Many people appreciate its flavor and soothing affects, but honey may receive more credit than it deserves.
Since ancient times, people have tried to use honey for medicinal purposes. Even today, people hope it will manage allergies, weight or diabetes. However, the use of honey just might not be as powerful as some believe.
December is a time when many producers seek advice from financial advisors as they plan their crops for the next year. The Mississippi State University Extension Service is hosting a workshop for these consultants.
While scorpions frequently live in hot and dry areas, at least two scorpion species are at home in Mississippi's often cold and wet climate.
Jerome Goddard, medical entomologist with the Mississippi State University Extension Service, identified the scorpions: Vaejovis carolinianus, commonly called the Southern Devil Scorpion or unstriped scorpion, found only in northeast Mississippi; and Centruroidis vittatus, known as the striped scorpion, found sporadically in central and southern parts of the state.
The notion of a rooftop garden may inspire images of ancient architecture, big city green spaces or homestead cabins in the American West, but the idea is feasible for modern construction.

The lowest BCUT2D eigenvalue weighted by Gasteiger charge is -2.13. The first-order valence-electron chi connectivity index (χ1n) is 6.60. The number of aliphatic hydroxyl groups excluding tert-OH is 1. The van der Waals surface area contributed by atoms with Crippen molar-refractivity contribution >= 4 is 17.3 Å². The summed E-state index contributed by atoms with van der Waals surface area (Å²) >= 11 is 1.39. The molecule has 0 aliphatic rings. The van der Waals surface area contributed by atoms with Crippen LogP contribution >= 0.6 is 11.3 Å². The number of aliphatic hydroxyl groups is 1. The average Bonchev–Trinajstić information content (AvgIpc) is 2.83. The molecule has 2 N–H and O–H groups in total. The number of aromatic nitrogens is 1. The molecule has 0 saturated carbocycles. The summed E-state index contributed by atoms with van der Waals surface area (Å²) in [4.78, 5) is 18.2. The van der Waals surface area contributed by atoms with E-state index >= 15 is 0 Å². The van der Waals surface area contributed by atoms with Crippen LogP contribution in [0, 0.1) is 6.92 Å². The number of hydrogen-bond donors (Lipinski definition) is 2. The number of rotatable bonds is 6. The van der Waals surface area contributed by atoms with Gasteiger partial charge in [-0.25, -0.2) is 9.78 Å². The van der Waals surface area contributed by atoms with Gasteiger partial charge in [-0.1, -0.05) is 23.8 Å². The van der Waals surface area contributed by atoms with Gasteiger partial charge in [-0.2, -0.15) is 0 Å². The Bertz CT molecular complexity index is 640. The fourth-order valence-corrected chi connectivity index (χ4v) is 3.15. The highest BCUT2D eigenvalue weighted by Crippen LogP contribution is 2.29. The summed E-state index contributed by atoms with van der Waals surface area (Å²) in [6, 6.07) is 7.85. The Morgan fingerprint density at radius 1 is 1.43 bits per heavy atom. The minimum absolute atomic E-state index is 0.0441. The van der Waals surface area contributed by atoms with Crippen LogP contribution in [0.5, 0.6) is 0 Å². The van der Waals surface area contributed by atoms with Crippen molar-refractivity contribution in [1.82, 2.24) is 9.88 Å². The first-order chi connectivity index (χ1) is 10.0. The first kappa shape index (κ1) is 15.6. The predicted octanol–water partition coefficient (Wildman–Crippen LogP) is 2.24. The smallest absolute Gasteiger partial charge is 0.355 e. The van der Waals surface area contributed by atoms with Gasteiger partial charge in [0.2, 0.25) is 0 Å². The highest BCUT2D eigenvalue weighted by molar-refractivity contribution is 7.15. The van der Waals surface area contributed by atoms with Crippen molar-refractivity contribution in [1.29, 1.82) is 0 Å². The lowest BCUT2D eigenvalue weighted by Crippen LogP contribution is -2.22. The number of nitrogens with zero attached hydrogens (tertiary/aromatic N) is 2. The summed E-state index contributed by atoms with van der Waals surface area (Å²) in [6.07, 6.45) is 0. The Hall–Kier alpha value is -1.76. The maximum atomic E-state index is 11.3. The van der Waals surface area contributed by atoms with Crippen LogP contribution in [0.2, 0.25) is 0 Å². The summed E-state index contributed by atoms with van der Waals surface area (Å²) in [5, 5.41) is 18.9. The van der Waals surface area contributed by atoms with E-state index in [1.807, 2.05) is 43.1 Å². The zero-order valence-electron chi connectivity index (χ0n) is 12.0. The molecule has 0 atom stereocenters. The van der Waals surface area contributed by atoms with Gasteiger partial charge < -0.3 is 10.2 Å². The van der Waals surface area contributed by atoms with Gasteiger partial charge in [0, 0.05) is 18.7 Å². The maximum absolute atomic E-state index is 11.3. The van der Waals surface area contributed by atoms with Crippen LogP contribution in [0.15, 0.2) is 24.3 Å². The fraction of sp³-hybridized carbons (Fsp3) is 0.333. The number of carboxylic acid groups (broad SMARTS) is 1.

Bob Brzuszek, Mississippi State University Extension Service professor of landscape architecture, said building green roofs is an innovative way to include green spaces in urban areas and increase biodiversity.
Mississippi State University received three grants Oct. 22 totaling almost $900,000 to enhance the advancement of scientific and environmental literacy among children and young people living near the Gulf Coast.
The 2018 Mississippi State University Row Crop Short Course will feature speakers from seven states covering topics ranging from nematode management in cotton and soybeans to the potential effects of new tariffs on the state's agricultural industry.
STARKVILLE, Miss. -- A Mississippi State University Extension Service turf grass expert will lead the Extension portion of a multistate effort to address herbicide resistance in a common weed.
Jay McCurdy, who has served as Extension turf specialist since 2014, is part of a $5.6 million grant project involving researchers and Extension specialists in a 16-state effort to limit the impact of annual bluegrass.